Ahh, the elusive alpaca! Prolific producer of fine fleece for luxurious clothing, patient poser for photos in geography books, whose very name regularly rescues crossword puzzle devotees, the animal itself rarely seen in North America.
That’s changing, now, and it’s worth taking a look if you are traveling through Kingman, Ariz. Alpacas of the Southwest, a ranch lying only a five-minute drive off Interstate 40, offers visitors a chance to actually meet this storied creature. And old or young, the visitors are typically charmed.
Owners Ron and Anna Nyberg have 39 alpacas on the ranch including a 2-month-old. Originally from Southern Nevada, the couple was searching for a better quality of life in a rural atmosphere, and at the same time became interested in the alpaca business. After immersing themselves into learning all about alpacas for a few years the couple bought the property west of Kingman and started their business in 2005.
Many people confuse alpacas with llamas. They’re cousins, part of the South American branch of the camelid clan, but their bloodlines are long parted, for they were domesticated from different wild ancestors more than 6,000 years ago. Alpacas ever since have been raised for their fleece. They stand about 3 feet tall at the shoulder and typically weigh 100-175 pounds. Llamas, often a foot taller, sometimes weigh as much as 400 pounds, and have always earned their fodder as beasts of burden, and sometimes by guarding other animals from predators. Alpacas are known to be more docile than llamas and are kid-friendly. And they can’t bite to speak of, for they have teeth only on their bottom jaws.
They do, however, produce a remarkable fleece, warm as sheep’s wool but much lighter and softer. It contains none of the lanolin or guard hairs found in sheep’s wool, which irritate the skin of some humans, so alpaca fleece is considered hypoallergenic.
The Nybergs’ alpacas are shorn yearly in April, and each produces about 5-10 pounds of fleece. The Nybergs use professional shearers — an Amish group from Ohio visits annually to do the honors. Once the fleece is processed, it is made into yarns, socks, sweaters, scarves, blankets and other fiber products. Different areas of the alpaca anatomy grow different qualities of fiber. The fleece from the alpaca’s back is the highest grade, and softest, so is used for clothing and yarns.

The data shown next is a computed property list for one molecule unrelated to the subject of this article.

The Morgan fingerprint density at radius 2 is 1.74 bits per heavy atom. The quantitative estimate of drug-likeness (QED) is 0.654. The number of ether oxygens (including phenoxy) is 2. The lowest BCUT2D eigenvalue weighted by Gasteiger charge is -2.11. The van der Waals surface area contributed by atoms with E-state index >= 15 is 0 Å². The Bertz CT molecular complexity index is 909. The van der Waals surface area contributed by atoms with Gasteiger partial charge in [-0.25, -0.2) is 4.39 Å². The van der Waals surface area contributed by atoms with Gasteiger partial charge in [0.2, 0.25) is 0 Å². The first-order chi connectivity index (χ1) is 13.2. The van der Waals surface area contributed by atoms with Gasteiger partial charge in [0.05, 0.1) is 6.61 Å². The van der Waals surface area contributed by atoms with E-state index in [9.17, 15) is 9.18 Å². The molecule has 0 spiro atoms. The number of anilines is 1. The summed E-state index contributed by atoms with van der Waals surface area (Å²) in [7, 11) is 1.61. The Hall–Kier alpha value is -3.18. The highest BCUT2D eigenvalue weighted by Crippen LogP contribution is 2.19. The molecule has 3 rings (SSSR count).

The Nybergs have a store at the ranch, which sells a variety of alpaca products, including skeins of yarn from their own animals. Each bundle of yarn is marked with the name of the resident alpaca whose fleece was spun into that specific bundle. Other products they feature include sweaters, scarves, hats, socks, blankets and rugs.
Other interesting residents of this ranch are five large canines: Maremma sheepdogs and Pyrenean mountain dogs, also known as Great Pyrenees. All five are pure white and are very large, weighing about 100 pounds. That’s big enough to protect the alpacas from varmints, yet they’re gentle canines who also serve as pets. They share the pet duties with a couple of potbellied pigs.
The ranch is open 9:30 a.m. to 3:30 p.m. Thursdays through Mondays and on Tuesdays and Wednesdays by calling in advance for an appointment, 928-225-1450 or 702-338-7806. The entry fee is $6 per car. You can ask questions at www.southwestalpacatours.com/ The address is Alpacas of the Southwest, 1108 McCarrel Road.
— Many of Deborah Wall’s columns have been compiled in the book “Base Camp Las Vegas, Hiking the Southwestern States.” She is also the author of “Great Hikes, a Cerca Country Guide” and a co-author of the new book “Access For All, Seeing the Southwest With Limited Mobility.” Wall can be reached at Deborabus@aol.com.
From Boulder City, take U.S. Highway 93 south about 75 miles to Kingman, Ariz. Go left and merge onto Interstate 40 east. Drive for 14 miles and take Exit 66 to Blake Ranch Road. Go right and drive 0.2 miles and take your first left. Drive 0.8 miles on Dubois Drive and go right onto McCarrel Road. The ranch is 0.1 miles on the left.